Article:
Research has pointed consistently to one area of the brain (the parietal) for processing sensory information and also tracking the location of one’s body at all times. When this area is damaged patients lose their ability to reach, take hold of, or manipulate objects even though they see where the objects are and can describe them in detail. One the other hand, one patient with diffuse brain damage that left this area untouched had the opposite problem. She was completely unaware of the shapes, placement, or sizes of objects in front of her. In spite of her insistence that she didn’t know where they were she could still reach out and pick them up when requested to do so.

 

One of the most tantalizing mental deficiencies in brain damage is hemispatial neglect. This disability occurs in certain stroke patients who suffer from damage to particular areas on the right side of the brain. These persons lose the ability to be aware of the left side of their visual field. This is not a situation where the individual is blind on that side, but one where he is not aware of the existence of that side. In one classic experiment a patient was asked to close his eyes and imagine he was standing in a familiar city square and then was asked to describe the entire square. He mentioned everything on the right side of the square but nothing on the left. Then he was told to pretend that he had turned 180 degrees, facing in the opposite direction, and describe the square fully again. He then described everything on the right side of his visual perception but since he had imagined being turned completely around, the features he described were those on the left side of the square.

 

Damage to this particular area of the brain only destroys awareness on one’s left, but there is almost no history of anyone losing awareness on the right side of their visual field from any brain injury. So far no one has been able to come up with a useful explanation for this.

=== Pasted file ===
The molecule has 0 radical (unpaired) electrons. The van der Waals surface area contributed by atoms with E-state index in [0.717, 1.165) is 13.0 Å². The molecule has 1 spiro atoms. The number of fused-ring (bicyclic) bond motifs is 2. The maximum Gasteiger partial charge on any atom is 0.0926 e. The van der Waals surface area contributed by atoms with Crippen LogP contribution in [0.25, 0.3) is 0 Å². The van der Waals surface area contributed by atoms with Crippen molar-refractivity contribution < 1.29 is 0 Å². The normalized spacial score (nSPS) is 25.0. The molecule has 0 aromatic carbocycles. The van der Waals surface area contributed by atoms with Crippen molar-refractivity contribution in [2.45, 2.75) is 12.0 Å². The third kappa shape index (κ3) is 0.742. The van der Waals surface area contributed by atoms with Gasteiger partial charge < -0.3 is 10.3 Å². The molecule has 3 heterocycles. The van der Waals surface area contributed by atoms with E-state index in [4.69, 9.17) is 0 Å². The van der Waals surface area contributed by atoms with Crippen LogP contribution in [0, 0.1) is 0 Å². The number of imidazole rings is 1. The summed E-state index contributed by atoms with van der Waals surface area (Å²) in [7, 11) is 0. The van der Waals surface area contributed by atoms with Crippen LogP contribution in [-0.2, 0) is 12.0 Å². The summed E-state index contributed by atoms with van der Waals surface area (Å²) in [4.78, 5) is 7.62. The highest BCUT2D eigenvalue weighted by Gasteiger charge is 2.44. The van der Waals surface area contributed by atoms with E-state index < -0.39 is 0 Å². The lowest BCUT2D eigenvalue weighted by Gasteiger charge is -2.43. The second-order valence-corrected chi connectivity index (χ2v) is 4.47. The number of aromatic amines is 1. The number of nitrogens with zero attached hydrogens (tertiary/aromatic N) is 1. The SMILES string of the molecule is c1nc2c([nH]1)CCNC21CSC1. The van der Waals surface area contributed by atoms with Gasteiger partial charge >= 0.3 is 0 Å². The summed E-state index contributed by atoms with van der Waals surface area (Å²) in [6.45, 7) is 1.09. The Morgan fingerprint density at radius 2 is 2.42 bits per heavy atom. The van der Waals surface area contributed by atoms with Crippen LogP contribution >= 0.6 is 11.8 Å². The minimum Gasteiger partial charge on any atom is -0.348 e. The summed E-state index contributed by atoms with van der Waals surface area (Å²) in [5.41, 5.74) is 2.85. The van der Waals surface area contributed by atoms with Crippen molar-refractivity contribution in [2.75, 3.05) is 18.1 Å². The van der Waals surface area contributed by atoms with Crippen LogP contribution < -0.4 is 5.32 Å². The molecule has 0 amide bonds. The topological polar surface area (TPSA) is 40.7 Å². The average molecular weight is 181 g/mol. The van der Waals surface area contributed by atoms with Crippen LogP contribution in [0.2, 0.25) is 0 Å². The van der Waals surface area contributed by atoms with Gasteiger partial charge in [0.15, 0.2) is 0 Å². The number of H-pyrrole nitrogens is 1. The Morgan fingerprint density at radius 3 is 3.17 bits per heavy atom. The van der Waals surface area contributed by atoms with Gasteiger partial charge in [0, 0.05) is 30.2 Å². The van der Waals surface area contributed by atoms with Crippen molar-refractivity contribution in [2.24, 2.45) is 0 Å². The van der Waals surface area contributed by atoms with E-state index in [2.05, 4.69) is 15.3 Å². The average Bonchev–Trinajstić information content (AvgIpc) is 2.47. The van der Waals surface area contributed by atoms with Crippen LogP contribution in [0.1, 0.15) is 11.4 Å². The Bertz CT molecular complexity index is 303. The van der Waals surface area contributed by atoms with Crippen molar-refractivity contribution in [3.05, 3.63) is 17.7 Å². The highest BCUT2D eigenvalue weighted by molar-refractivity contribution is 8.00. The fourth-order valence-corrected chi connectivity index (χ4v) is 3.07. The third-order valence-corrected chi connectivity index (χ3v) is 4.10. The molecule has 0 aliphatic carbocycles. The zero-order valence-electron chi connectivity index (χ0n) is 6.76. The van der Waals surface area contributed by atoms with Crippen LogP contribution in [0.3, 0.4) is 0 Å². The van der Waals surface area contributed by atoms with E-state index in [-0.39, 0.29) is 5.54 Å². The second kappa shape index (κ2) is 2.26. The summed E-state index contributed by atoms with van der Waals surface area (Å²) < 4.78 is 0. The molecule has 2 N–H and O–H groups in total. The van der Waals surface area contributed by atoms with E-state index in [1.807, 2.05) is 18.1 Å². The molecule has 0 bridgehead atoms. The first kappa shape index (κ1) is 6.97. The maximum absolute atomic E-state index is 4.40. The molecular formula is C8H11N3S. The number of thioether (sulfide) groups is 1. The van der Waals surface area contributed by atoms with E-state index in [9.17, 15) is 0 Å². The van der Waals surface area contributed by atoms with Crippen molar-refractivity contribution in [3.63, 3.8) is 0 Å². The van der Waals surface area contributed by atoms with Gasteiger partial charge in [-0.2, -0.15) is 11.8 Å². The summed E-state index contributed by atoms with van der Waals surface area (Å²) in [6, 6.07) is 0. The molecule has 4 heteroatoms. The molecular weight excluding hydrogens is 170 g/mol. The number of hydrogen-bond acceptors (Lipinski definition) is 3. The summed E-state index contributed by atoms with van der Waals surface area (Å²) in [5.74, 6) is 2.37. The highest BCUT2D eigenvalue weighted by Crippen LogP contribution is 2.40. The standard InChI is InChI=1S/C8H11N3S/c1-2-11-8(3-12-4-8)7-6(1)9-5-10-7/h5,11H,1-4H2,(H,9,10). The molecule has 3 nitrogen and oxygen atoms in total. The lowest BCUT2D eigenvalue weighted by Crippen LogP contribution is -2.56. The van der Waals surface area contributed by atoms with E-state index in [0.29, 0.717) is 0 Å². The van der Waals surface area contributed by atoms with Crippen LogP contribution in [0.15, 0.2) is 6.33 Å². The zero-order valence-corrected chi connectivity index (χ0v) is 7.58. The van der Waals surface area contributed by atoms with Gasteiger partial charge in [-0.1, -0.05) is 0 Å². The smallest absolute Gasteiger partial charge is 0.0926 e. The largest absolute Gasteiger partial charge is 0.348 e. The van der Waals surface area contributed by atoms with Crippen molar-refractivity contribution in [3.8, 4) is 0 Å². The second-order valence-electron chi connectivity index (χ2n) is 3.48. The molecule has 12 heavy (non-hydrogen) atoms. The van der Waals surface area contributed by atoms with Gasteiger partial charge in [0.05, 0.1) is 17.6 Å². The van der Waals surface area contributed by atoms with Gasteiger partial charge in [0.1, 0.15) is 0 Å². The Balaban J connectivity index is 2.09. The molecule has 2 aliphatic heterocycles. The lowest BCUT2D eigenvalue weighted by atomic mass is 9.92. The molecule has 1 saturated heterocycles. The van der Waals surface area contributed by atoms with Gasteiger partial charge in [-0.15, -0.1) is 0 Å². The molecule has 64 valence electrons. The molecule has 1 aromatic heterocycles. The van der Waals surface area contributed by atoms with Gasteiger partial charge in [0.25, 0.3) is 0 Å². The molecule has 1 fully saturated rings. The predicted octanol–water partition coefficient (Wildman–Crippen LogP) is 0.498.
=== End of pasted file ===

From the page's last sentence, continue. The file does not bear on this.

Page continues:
The idea of a mental model with attention and awareness serving as an ongoing process in updating, remembering, and reacting to the environment is a radical idea but has some support in experiments thus far. The concept prods us to question our notion of free will especially in the Libet experiments where we witness awareness as an epiphenomenon (a consciousness that makes sense of the action after the fact). Secondly, it shakes our understanding of what is actually true since we can routinely be fooled by the evidence of our senses and we can become gullible enough to believe what is consensus without real proof.

 

Lastly, our awareness of others as contained in such a model and carried in our imaginations enables us to attribute awareness to things that may not have it at all. Indeed, some of us make-up and attribute awareness to things for which there is no evidence at all, such as unicorns, aliens from another world, Bigfoot, and gods.

 

For those who would like to read more the book is:

Consciousness and the Social Brain, Michael S. A. Graziano, 2013, Oxford University Press  

 

 

                             GENTRIFICATION AND WEST GREENVILLE

 

Greenville recently has been listed as one of four of the fastest growing cities in the United States and has been enjoying some notice on the national scene. Back 2013 The Boston Globe highlighted Greenville in its travel section as an interesting place to include in one’s itinerary. The coverage featured a three day weekend stay in town complete with suggestions for dining and historic tours. A visit to the pre-gentrified arts district west of the downtown area and a bicycle trip on the Swamp Rabbit Trail were also recommended. 

 

On the other hand there is a website run by the city government called the Greenville West Side Comprehensive Plan. This pdf identifies downtown neighborhoods such as Southernside, West Greenville, Sterling, Green Avenue and others as communities that are gradually being displaced by gentrification. True, downtown Greenville is a nice place to go during the weekend for a walk down Main Street to Falls Park and lunch at one of the bistros, but how do improvements such as this repeatedly become detrimental to original inhabitants?